A Junction of the Panhandle & Santa Fe Railway Along the New Mexico Border
Farwell is located on the New Mexico state line approximately 90 miles northwest of Lubbock. The town was founded in 1899 when the Pecos & Northern Texas (P&NT) Railroad built a line from Amarillo to New Mexico. In 1901, the P&NT was acquired by the Atchison, Topeka and Santa Fe Railway. Santa Fe was planning a revision to its transcontinental main line that would send most traffic via Amarillo instead of Raton Pass, and the line between Farwell and Amarillo would become part of this "Belen Cutoff" which opened for business in 1908. In 1914, a line was built from Lubbock to Farwell by Santa Fe to connect with the Belen Cutoff. This new line provided a connection between Santa Fe operations in southeast Texas and routes into New Mexico and the West.
The date of the establishment of Interlocker 188 in Farwell is not known, but it appears to have been between 1937 and 1946. Although Farwell was not a junction of two different railroads, the Texas Railroad Commission had begun requiring approved numbered interlockers for all major junctions in the late 1920s.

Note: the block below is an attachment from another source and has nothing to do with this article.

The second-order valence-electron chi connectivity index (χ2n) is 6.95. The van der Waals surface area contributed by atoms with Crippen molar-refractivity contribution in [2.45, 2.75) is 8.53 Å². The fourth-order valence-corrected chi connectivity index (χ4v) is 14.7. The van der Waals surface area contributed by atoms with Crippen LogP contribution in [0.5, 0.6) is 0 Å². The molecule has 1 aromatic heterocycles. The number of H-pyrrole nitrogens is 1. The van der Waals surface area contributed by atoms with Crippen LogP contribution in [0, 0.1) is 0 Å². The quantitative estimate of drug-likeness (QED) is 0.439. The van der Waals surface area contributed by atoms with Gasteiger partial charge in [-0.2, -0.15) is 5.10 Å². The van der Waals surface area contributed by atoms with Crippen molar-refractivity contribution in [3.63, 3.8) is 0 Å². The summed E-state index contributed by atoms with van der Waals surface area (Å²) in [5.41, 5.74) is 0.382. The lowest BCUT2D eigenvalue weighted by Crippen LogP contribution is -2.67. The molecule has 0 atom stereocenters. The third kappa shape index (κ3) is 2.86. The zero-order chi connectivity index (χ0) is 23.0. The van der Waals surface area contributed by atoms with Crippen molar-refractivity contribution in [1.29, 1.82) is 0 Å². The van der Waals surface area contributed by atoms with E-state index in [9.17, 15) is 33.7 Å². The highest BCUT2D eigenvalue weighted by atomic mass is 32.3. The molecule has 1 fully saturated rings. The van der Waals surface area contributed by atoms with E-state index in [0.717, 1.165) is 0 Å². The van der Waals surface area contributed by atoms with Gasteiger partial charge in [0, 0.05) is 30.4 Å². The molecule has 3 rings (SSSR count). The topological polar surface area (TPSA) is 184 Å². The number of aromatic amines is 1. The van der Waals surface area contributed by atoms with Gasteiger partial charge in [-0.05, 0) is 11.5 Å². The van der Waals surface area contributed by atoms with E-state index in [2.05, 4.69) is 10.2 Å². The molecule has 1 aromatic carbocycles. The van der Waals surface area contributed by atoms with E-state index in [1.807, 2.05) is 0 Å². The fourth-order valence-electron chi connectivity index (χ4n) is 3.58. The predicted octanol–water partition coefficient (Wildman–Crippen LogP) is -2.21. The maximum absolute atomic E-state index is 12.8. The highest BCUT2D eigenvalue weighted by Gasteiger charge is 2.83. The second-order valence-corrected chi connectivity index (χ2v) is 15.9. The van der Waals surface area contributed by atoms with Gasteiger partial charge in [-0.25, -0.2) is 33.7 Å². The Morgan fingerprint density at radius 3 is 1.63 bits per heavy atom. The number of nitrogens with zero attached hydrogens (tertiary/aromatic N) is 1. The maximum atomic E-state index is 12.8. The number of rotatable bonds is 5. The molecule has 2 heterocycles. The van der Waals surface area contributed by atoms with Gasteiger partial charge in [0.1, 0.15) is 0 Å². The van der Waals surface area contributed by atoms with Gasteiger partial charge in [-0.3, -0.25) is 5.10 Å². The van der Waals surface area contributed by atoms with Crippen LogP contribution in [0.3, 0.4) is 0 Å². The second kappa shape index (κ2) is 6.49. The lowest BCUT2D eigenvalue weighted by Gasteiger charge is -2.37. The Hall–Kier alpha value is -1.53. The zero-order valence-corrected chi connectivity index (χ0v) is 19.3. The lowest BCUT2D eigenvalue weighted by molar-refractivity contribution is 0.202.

Both lines remain very active, owned by Santa Fe successor BNSF.
Looking east at Farwell, the two rail lines diverge. The near track is curving to the southeast toward Lubbock. The far track (double track main) is the
the Santa Fe main line to Amarillo. It is not likely that a manned tower ever existed at this location. Instead, a cabin interlocker or a remotely
controlled interlocker was probably used.